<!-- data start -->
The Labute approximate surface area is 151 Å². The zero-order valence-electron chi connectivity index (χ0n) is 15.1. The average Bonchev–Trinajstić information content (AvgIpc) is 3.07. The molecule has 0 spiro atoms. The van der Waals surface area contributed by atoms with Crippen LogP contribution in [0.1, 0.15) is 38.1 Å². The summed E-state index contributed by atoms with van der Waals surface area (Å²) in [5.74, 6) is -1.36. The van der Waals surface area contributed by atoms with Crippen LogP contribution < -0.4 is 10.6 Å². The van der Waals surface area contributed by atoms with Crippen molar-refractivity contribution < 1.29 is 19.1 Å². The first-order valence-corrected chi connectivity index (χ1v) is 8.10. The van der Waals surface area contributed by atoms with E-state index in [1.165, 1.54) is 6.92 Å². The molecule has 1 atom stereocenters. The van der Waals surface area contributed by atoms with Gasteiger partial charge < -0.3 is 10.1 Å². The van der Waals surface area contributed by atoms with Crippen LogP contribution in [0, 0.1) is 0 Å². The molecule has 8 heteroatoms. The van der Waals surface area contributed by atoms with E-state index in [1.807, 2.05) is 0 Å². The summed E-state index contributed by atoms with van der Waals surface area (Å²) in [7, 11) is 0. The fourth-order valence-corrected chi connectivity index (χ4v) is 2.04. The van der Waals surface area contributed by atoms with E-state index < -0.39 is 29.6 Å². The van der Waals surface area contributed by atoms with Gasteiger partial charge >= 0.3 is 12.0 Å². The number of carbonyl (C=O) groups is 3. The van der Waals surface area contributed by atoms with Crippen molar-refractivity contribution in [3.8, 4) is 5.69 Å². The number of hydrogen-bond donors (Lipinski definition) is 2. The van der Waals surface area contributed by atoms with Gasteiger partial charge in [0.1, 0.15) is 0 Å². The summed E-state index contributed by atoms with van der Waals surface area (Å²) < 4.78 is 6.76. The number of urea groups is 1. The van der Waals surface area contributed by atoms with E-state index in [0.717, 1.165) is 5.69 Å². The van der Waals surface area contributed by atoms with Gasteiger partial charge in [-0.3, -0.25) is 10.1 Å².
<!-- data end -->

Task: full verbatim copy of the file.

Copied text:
The Labute approximate surface area is 151 Å². The zero-order valence-electron chi connectivity index (χ0n) is 15.1. The average Bonchev–Trinajstić information content (AvgIpc) is 3.07. The molecule has 0 spiro atoms. The van der Waals surface area contributed by atoms with Crippen LogP contribution in [0.1, 0.15) is 38.1 Å². The summed E-state index contributed by atoms with van der Waals surface area (Å²) in [5.74, 6) is -1.36. The van der Waals surface area contributed by atoms with Crippen LogP contribution < -0.4 is 10.6 Å². The van der Waals surface area contributed by atoms with Crippen molar-refractivity contribution < 1.29 is 19.1 Å². The first-order valence-corrected chi connectivity index (χ1v) is 8.10. The van der Waals surface area contributed by atoms with E-state index in [1.165, 1.54) is 6.92 Å². The molecule has 1 atom stereocenters. The van der Waals surface area contributed by atoms with Gasteiger partial charge < -0.3 is 10.1 Å². The van der Waals surface area contributed by atoms with Crippen LogP contribution in [0, 0.1) is 0 Å². The molecule has 8 heteroatoms. The van der Waals surface area contributed by atoms with E-state index in [1.807, 2.05) is 0 Å². The summed E-state index contributed by atoms with van der Waals surface area (Å²) in [7, 11) is 0. The fourth-order valence-corrected chi connectivity index (χ4v) is 2.04. The van der Waals surface area contributed by atoms with E-state index < -0.39 is 29.6 Å². The van der Waals surface area contributed by atoms with Gasteiger partial charge >= 0.3 is 12.0 Å². The number of carbonyl (C=O) groups is 3. The van der Waals surface area contributed by atoms with Crippen molar-refractivity contribution in [3.8, 4) is 5.69 Å². The number of hydrogen-bond donors (Lipinski definition) is 2. The van der Waals surface area contributed by atoms with Gasteiger partial charge in [0.1, 0.15) is 0 Å². The summed E-state index contributed by atoms with van der Waals surface area (Å²) < 4.78 is 6.76. The number of urea groups is 1. The van der Waals surface area contributed by atoms with E-state index in [0.717, 1.165) is 5.69 Å². The van der Waals surface area contributed by atoms with Gasteiger partial charge in [-0.3, -0.25) is 10.1 Å².